Haiti’s plea: “We need help”

By Reuters Staff
January 20, 2010

QUAKE-HAITI/
-This is a guest post from Rigoberto Giron, who is heading up CARE’s emergency response efforts in Haiti from CARE HQ in Atlanta. Any opinions expressed are his own.-

Just outside of CARE’s offices in Pétionville, a suburb of Port-au-Prince, hundreds of newly homeless people are camped out in a public square. During the day, they wait patiently in the scorching sun. But at night, when hunger and thirst overtake them, groups of people can be heard clapping and chanting. Daybreak reveals new banners that read, in English and Creole, “We need help!”

No message could be truer.

Tens of thousands of people now live in the rubble-filled streets and cramped public spaces around Haiti’s capital city. Water mains are broken and people are washing clothes in the gutters. There also have been concerns about bottlenecks and food, shelter and clean water not reaching the people who so desperately need it.

The logistical challenges are daunting. The airport and sea port have been damaged, electricity has been cut off, and most roads are damaged. Gas supplies are low. There is an urgent need for aircraft fuel in order to continue humanitarian flights. And security issues hamper aid efforts.

Yet, amid the death and destruction, we have seen the Haitian people band together. The same people saying “we need help” are helping each other. Families who’ve lost everything are teaming up with emergency crews and aid workers to pull survivors from the rubble. CARE’s staff have been inspired by women who, after just one lesson in water purification, spread the lifesaving technique to others.

CARE doesn’t simply deliver millions of liters of clean water to those suffering in the aftermath of this country’s worst disaster. Those coached on how to use water-purification packets have turned into coaches themselves.

And that has freed up CARE’s staff, many of whom are suffering through their own family tragedies, to deliver emergency meals, collapsible water containers and hygiene kits. Some of those preparing to deliver upcoming shipments of mattresses, tents and other items have lost their own homes, family members and dear friends.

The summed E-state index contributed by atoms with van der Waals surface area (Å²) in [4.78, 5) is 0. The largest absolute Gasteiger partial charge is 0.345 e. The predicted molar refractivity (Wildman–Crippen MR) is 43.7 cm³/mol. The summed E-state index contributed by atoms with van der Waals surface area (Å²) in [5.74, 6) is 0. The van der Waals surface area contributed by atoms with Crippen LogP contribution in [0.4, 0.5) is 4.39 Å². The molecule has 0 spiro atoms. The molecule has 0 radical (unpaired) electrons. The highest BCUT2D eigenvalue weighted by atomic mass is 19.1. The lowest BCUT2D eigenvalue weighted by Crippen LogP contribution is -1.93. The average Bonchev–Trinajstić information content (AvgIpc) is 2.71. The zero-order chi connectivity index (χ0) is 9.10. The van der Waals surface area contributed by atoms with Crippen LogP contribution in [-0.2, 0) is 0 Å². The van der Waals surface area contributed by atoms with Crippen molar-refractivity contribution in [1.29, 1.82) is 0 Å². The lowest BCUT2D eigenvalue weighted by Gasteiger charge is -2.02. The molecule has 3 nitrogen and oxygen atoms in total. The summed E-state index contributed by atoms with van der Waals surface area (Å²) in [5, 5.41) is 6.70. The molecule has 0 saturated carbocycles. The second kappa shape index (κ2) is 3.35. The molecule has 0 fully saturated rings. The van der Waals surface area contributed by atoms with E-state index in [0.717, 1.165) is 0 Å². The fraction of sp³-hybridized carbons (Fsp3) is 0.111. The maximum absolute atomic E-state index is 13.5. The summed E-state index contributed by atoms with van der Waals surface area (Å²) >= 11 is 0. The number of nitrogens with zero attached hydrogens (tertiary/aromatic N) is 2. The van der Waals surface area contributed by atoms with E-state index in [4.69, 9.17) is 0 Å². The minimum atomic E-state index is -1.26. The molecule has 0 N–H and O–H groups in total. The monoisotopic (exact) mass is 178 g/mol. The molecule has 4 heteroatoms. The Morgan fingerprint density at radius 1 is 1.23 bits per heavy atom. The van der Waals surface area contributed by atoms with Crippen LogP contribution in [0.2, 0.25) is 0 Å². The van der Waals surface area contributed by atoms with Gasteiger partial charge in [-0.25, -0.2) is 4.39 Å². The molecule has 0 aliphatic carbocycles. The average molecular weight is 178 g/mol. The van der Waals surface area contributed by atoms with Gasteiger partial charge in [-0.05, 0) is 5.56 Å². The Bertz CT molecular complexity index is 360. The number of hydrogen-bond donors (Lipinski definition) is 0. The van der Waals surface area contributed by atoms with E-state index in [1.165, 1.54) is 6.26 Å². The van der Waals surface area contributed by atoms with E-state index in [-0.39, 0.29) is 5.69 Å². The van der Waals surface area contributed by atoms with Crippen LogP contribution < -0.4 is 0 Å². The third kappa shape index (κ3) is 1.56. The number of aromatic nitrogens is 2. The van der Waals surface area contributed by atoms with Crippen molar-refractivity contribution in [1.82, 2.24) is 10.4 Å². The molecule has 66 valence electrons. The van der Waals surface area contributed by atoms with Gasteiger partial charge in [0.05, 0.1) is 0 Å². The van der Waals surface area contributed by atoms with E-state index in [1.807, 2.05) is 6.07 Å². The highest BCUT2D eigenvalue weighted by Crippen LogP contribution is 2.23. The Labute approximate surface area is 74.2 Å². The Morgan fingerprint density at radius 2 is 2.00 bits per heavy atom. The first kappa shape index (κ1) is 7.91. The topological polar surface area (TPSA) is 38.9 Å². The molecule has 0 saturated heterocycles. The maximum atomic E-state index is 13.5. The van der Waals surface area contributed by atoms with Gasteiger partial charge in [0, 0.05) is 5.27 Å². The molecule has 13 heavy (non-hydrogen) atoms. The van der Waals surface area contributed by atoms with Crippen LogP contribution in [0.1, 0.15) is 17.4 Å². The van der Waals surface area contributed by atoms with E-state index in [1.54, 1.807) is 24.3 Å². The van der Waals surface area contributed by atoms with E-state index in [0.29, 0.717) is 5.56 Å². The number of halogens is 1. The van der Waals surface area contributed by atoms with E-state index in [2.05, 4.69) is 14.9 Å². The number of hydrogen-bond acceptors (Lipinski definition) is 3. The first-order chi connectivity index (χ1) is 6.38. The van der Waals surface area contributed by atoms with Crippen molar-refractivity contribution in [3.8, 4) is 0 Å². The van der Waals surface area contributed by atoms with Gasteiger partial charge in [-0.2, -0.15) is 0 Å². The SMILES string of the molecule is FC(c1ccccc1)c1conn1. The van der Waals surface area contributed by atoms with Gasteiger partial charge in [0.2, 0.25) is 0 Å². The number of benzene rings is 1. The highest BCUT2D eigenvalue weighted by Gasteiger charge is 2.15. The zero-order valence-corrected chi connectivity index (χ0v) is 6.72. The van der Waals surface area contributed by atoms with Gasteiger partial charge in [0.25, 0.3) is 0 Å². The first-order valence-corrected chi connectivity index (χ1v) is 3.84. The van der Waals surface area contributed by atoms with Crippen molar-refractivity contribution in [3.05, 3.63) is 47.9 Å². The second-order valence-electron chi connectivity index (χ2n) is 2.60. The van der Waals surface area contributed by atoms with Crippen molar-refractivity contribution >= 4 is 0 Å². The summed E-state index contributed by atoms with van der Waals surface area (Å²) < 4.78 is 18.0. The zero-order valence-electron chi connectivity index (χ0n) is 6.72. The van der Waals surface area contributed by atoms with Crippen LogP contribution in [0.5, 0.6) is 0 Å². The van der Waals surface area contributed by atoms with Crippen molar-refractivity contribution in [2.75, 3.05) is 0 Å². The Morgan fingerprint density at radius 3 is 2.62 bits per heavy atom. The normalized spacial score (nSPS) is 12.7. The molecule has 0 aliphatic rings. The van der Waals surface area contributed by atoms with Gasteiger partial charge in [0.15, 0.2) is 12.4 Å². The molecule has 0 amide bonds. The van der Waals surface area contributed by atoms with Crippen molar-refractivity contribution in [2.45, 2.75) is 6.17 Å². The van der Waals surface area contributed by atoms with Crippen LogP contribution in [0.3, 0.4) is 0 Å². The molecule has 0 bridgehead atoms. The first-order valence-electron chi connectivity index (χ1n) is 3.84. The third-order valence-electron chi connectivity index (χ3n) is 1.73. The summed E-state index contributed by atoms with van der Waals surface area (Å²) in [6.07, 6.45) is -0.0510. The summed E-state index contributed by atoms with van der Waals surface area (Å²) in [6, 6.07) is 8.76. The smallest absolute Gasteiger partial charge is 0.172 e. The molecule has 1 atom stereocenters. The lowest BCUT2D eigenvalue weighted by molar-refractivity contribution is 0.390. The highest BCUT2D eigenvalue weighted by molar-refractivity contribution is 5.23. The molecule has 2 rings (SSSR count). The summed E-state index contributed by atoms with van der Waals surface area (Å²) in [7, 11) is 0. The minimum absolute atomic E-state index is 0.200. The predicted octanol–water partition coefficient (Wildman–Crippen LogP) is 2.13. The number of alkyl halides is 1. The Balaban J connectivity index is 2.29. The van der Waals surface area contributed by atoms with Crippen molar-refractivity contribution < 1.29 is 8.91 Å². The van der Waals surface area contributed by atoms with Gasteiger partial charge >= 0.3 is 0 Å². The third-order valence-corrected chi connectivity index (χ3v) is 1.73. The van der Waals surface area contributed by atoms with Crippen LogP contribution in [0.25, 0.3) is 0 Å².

The airport is beginning to run smoothly again and logistical operations have been set up in Haiti and the Dominican Republic. Security measures are being put in place to assure that aid isn’t just distributed, but it’s distributed safely and effectively. The aid pipeline is filling up and we expect to see many more items distributed in the next few days.

CARE’s roots in Haiti grew out of tragedy, arriving in 1954 to help with the recovery from Hurricane Hazel, which killed nearly 1,000 people. We’ve seen the Haitian people bounce back before.

Of course, the magnitude of the challenge is greater this time. Haiti’s human loss is already unspeakable, upward of 100,000 people.

I wish recovery were as easy as pouring that water-purification powder into a bucket, and watching the darkness give way to something sparkling clear. But it’s not. Healing and rebuilding Haiti will take hard work and cooperation, long after the dust settles and the TV cameras are gone.

The truth is the people of Haiti need more than help. Making Haiti stronger requires a long-term commitment, from all of us.

Rigoberto Giron is heading up CARE’s relief efforts in Haiti. CARE has been working in Haiti since 1954, where its programs focus on governance, HIV/AIDS, reproductive health, maternal and child health, education, food security, and water and sanitation. Learn more about CARE’s work at http://www.care.org.

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